The Italian Job (2003)

“Charlie, there are two kinds of thieves in this world: The ones who steal to enrich their lives, and those who steal to define their lives. Don't be the latter. Makes you miss out on what's really important in this life.”“Charlie, there are two kinds of thieves in this world: The ones who steal to enrich their lives, and those who steal to define their lives. Don't be the latter. Makes you miss out on what's really important in this life.”

“Charlie, there are two kinds of thieves in this world: The ones who steal to enrich their lives, and those who steal to define their lives. Don’t be the latter. Makes you miss out on what’s really important in this life.”

Sometimes, and only sometimes a remake to a classic film can be tricky. Usually they are made because of a demand by fans or a director loved the original so much that he or she wants to tell their own version of the story. If the remake is bad, nothing changes in the world, we still have the original in all its glory to watch and rewatch. If the remake is a success, then, well everybody wins. The studio looks intelligent for reviving a project while reaping the benefits of that success.

Paramount Pictures made The Italian Job a priority to be remade. Screenwriters Donna and Wayne Powers took two years and 18 drafts to get to the final version which would be shot on film. This remake was meant to be made regardless of how long the screenwriters took to polish each scene. Add in F. Gary Gray (Friday) to direct only added to the potential success this remake is set up for.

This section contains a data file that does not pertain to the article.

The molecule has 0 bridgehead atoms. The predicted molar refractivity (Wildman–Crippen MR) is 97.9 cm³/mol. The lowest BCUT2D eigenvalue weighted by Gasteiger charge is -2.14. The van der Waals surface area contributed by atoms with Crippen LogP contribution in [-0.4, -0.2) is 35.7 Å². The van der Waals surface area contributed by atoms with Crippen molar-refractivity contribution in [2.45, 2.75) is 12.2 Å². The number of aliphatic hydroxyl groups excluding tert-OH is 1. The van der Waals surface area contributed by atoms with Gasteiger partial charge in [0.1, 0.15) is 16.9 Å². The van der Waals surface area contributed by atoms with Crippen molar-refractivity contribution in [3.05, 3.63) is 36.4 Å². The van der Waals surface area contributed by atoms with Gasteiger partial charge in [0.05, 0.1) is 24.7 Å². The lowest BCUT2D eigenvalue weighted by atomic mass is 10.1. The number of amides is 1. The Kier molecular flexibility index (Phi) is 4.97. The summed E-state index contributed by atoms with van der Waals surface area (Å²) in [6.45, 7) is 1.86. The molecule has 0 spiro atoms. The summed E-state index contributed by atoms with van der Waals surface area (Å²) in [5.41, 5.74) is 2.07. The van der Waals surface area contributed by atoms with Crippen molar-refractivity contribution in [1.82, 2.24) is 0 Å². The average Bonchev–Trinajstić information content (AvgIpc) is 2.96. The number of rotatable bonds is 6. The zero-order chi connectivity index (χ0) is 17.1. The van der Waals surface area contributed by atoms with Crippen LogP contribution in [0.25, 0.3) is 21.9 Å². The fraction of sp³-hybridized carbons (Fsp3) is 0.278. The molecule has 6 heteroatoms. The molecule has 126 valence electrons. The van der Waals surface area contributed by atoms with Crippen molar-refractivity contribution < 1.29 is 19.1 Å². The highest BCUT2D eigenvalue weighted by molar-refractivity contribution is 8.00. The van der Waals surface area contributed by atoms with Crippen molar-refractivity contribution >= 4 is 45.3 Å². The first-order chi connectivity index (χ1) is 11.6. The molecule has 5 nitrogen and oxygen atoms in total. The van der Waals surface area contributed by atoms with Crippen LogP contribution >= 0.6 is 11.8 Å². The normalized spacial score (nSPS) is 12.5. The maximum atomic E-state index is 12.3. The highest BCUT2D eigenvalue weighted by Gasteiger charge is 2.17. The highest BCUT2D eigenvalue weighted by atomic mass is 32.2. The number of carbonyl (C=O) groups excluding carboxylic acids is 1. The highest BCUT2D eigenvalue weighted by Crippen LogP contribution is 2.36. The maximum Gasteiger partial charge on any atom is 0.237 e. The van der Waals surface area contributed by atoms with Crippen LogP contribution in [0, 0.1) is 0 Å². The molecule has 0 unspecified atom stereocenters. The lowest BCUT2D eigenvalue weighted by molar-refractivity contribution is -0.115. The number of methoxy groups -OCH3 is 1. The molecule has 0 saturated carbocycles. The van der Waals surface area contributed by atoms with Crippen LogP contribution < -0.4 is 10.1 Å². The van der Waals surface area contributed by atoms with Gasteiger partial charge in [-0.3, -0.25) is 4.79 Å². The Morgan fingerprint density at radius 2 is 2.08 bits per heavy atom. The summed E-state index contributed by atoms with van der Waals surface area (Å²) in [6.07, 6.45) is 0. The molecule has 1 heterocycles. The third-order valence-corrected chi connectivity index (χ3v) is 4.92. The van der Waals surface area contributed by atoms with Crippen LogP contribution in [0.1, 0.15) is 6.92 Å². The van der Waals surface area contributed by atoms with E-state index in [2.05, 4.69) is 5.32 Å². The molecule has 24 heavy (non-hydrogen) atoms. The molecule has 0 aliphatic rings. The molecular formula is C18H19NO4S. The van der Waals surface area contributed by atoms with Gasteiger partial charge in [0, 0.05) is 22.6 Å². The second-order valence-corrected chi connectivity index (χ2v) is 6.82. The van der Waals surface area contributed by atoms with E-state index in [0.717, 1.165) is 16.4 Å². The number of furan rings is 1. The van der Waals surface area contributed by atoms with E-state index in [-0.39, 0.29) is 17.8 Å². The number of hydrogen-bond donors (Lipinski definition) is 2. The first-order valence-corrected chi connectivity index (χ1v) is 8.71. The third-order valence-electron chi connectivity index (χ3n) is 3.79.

In Venice Italy, a team of thieves are working a job to steal $35 million worth of gold bullion. The plan is perfectly mapped out as shown in the opening credits to an excellent piece of music behind it. John Bridger (Donald Sutherland) promised his daughter Stella (Charlize Theron) his heist days were long past him, but he was doing one last job – just one more. The team assembled consisted of Charlie Crocker (Mark Wahlberg), Left Ear (Mos Def), Handsome Rob (Jason Statham), Lyle or ‘Napster’ (Seth Green) and Steve (Edward Norton). The team gets double crossed by Steve and one of the members is fatally shot.